Just a Minute host Nicholas Parsons dies aged 96

28 January 2020, 11:11 | Updated: 28 January 2020, 11:55

Nicholas Parsons has died aged 96
Nicholas Parsons has died aged 96. Picture: PA

By Asher McShane

Just a Minute host Nicholas Parsons has died aged 96 after a short illness, his agent said.

A statement issued by his agent Jean Diamond, on behalf of his family, said: "Nicholas passed away in the early hours of the 28th of January after a short illness at the age of 96. He was with his beloved family who will miss him enormously and who wish to thank the wonderful staff at the Stoke Mandeville Hospital."

He was best known for Just A Minute, where panellists have to speak for one minute without hesitation, deviation or repetition.

He first fronted the show on its inception in 1967.

The broadcaster missed a recording of the BBC Radio 4 show for only the second time in more than 50 years last summer, due to a bad back.

He also famously held the Guinness World Record for the longest after-dinner speech at 11 hours, but he was later stripped of the accolade by Gyles Brandreth.

Good Morning Britain presenter Piers Morgan tweeted: "RIP Nicholas Parsons, 96. A wonderful man who brought so much fun, charm, wit & pleasure to so many millions of people over so many decades. What a life."

BBC Director-General Tony Hall said: "Very few people have done so much to entertain audiences over the decades, and no one deserves to be called a broadcasting legend more than Nicholas Parsons. His charm, inventive intellect and ability to create laughs were unsurpassed. Our thoughts are with his family and all who knew him."

Mohit Bakaya, controller of BBC Radio 4, said: "Nicholas Parsons was one of the greats, a first class broadcaster and an icon in the world of British comedy.

"Nicholas always brought his sharp wit, brilliant poise and warmth to everything he did - but particularly as host of Just a Minute where his excellence shone in each episode without hesitation, deviation or repetition.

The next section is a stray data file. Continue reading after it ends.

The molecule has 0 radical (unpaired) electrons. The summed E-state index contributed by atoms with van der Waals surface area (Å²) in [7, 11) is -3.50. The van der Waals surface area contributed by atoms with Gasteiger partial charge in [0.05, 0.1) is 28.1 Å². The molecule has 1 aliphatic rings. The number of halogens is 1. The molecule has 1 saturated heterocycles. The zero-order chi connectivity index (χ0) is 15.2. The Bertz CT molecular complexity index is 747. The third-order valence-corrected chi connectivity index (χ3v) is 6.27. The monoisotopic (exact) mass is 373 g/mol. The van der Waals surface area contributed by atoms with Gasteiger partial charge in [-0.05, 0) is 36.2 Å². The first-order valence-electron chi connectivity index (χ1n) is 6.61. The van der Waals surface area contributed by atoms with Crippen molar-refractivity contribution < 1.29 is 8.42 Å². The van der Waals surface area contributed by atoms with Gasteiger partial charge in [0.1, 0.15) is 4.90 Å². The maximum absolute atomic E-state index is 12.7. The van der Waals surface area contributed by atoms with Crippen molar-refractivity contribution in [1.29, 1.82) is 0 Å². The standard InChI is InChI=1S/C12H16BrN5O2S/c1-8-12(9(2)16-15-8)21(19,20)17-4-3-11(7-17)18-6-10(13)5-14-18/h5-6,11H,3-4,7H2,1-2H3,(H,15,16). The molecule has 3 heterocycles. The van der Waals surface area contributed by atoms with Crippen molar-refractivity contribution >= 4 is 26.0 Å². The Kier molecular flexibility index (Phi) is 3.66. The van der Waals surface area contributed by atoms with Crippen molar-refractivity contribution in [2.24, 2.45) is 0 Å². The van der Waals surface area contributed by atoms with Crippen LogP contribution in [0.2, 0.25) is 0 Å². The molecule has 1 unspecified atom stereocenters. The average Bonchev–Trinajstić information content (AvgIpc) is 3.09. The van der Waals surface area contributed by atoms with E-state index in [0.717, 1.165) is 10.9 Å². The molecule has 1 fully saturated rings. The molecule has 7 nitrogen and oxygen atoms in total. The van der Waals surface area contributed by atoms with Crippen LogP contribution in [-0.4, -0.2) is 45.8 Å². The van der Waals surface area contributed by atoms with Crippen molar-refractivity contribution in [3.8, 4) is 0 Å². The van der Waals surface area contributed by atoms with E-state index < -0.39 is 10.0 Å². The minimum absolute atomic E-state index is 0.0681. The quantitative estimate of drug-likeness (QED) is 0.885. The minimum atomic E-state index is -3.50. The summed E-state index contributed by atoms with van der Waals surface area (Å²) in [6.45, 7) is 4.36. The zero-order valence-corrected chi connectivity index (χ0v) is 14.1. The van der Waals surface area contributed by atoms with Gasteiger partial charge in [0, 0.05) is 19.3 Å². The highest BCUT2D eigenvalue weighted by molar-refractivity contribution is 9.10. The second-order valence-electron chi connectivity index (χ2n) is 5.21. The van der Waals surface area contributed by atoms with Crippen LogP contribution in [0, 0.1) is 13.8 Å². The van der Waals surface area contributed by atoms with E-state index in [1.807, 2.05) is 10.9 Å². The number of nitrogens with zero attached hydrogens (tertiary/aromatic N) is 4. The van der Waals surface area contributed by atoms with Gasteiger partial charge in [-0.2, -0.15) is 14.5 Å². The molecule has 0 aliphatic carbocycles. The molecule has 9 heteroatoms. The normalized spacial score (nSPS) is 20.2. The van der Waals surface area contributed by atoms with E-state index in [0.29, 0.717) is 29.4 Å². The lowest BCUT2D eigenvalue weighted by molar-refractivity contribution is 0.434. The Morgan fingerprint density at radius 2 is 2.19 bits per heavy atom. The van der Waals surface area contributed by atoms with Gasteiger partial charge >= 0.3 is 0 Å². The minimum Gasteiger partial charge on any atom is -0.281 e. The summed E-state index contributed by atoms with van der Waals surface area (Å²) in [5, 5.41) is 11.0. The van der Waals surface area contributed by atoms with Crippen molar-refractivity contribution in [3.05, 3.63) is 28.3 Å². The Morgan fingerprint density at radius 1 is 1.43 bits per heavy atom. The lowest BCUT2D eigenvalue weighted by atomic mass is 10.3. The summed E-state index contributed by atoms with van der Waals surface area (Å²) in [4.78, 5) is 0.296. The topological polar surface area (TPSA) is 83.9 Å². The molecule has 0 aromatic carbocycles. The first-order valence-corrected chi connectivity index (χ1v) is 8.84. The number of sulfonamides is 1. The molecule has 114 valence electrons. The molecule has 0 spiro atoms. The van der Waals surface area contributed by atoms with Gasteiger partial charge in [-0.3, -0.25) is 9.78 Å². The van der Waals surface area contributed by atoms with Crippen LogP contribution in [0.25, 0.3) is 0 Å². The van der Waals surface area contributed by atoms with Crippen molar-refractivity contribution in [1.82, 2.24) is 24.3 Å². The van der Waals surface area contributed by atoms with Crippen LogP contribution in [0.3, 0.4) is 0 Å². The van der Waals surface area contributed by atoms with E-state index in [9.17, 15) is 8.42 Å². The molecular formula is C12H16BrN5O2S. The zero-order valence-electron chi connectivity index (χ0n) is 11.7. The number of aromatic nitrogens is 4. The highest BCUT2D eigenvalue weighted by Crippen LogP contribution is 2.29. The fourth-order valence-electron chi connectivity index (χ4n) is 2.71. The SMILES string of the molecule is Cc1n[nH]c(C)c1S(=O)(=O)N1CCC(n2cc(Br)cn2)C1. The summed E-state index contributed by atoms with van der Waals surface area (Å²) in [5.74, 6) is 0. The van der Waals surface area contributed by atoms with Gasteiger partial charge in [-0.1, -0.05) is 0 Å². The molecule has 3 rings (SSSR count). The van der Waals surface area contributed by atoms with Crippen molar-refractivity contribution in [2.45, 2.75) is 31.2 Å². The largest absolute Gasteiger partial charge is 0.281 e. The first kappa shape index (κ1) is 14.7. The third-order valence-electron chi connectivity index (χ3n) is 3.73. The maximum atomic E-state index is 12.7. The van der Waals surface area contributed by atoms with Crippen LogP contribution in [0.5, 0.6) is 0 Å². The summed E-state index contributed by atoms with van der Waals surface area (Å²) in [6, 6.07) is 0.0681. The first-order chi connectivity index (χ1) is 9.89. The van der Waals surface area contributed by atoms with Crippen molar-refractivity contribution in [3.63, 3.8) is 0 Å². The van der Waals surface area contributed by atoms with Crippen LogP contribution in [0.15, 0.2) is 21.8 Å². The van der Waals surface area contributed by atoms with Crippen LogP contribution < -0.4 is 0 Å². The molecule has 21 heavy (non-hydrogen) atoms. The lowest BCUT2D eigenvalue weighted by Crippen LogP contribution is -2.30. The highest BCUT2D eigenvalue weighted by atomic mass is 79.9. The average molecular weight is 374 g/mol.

"He was that rare beast - a presenter whose appeal spread right across the generations - and he was a unique member of the Radio 4 family. He will be greatly missed by us all, as well as the many, many listeners who he entertained so brilliantly."

Stephen Fry posted on Twitter: "Oh no. Nicholas Parsons gone? He ruled Just a Minute for Just a Lifetime. A stunning achievement: never scripted, always immaculate. From comedian's sidekick to great institution, via Sale of the Century & much more. Unrivalled continuity, professionalism & commitment. Farewell x"

Comedian Ross Noble posted online: "RIP Nicholas Parsons.I was 21 when we first worked together and I will never forget how welcoming he was to me and others like me.He was a born performer who lived to be on stage and never lost his love of being infront of a crowd. A true gent.He will be greatly missed."

Remembering Nicholas Parsons' wit and warmth

"I believe I would have got more work if I had been more rugged-looking." (August 2015)

"The saddest thing about getting old is seeing my cricket bat in the corner and wondering if I will ever play again." (June 2015)

"I have a very weak stomach. I am not sure how it would handle kangaroos' testicles." (December 2014)

"I see a lot of the young comedians think it is clever to use foul language and they think it is funny. It isn't." (November 2014)

"The open-necked shirt is really rather ugly. I have seen people with beautifully-tailored jackets on with an open shirt with an awful Adam's apple there." (August 2014)

"Why do people use the word 'kids'? It makes children sound like small goats." (January 2014)

"I can take a grandfather clock to pieces and put it back together again." (September 2013)

"I get quite resentful when people ask if I am going to retire. I am in a profession that retires you. If you are no longer hacking it, you won't be asked back, or the public won't come and see you. They will let me know soon enough if I am not doing what I should: I'd be out on the rubbish dump." (August 2011)

"People ask how I've survived so long. Well, I was in the Blitz and there was stoicism in adversity. And humour. Humour has sustained me." (December 2010)

"I don't know if men go bonkers in middle age. I'm bonkers half the time anyway, so I didn't notice much." (August 2009)

"We are rogues and vagabonds waiting by the phone, there to hire for our talents. A bit like prostitutes." (March 2009)

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